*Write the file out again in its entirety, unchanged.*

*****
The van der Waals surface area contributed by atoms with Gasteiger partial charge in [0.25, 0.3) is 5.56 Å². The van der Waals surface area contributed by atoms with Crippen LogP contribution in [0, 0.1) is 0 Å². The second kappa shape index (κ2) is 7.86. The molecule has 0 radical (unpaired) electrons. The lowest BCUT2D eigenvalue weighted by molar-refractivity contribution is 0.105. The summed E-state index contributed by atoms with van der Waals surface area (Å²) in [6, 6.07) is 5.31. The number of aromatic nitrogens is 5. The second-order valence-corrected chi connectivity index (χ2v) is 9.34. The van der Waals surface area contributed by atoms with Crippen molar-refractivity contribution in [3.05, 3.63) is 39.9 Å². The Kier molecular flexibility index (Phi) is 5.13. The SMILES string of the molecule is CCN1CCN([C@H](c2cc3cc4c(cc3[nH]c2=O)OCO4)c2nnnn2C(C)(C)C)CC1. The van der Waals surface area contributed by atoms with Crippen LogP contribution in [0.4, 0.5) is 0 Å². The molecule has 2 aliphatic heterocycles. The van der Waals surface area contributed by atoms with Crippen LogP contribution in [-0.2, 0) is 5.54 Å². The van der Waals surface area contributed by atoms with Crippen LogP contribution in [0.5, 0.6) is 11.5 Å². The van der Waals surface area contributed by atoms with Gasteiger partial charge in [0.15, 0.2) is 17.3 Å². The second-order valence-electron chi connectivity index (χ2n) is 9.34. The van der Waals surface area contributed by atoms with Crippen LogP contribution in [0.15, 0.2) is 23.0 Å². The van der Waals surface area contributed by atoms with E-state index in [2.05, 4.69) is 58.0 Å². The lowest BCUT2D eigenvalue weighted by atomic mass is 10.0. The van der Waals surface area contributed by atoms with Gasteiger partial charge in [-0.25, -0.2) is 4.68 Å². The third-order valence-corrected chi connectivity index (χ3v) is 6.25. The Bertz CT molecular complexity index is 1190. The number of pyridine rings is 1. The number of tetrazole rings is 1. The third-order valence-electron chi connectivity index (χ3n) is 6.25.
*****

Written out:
The van der Waals surface area contributed by atoms with Gasteiger partial charge in [0.25, 0.3) is 5.56 Å². The van der Waals surface area contributed by atoms with Crippen LogP contribution in [0, 0.1) is 0 Å². The second kappa shape index (κ2) is 7.86. The molecule has 0 radical (unpaired) electrons. The lowest BCUT2D eigenvalue weighted by molar-refractivity contribution is 0.105. The summed E-state index contributed by atoms with van der Waals surface area (Å²) in [6, 6.07) is 5.31. The number of aromatic nitrogens is 5. The second-order valence-corrected chi connectivity index (χ2v) is 9.34. The van der Waals surface area contributed by atoms with Crippen molar-refractivity contribution in [3.05, 3.63) is 39.9 Å². The Kier molecular flexibility index (Phi) is 5.13. The SMILES string of the molecule is CCN1CCN([C@H](c2cc3cc4c(cc3[nH]c2=O)OCO4)c2nnnn2C(C)(C)C)CC1. The van der Waals surface area contributed by atoms with Crippen LogP contribution in [0.4, 0.5) is 0 Å². The molecule has 2 aliphatic heterocycles. The van der Waals surface area contributed by atoms with Crippen LogP contribution in [-0.2, 0) is 5.54 Å². The van der Waals surface area contributed by atoms with Crippen LogP contribution in [0.5, 0.6) is 11.5 Å². The van der Waals surface area contributed by atoms with Gasteiger partial charge in [0.15, 0.2) is 17.3 Å². The second-order valence-electron chi connectivity index (χ2n) is 9.34. The van der Waals surface area contributed by atoms with Crippen LogP contribution in [0.15, 0.2) is 23.0 Å². The van der Waals surface area contributed by atoms with E-state index in [2.05, 4.69) is 58.0 Å². The lowest BCUT2D eigenvalue weighted by atomic mass is 10.0. The van der Waals surface area contributed by atoms with Gasteiger partial charge in [-0.25, -0.2) is 4.68 Å². The third-order valence-corrected chi connectivity index (χ3v) is 6.25. The Bertz CT molecular complexity index is 1190. The number of pyridine rings is 1. The number of tetrazole rings is 1. The third-order valence-electron chi connectivity index (χ3n) is 6.25.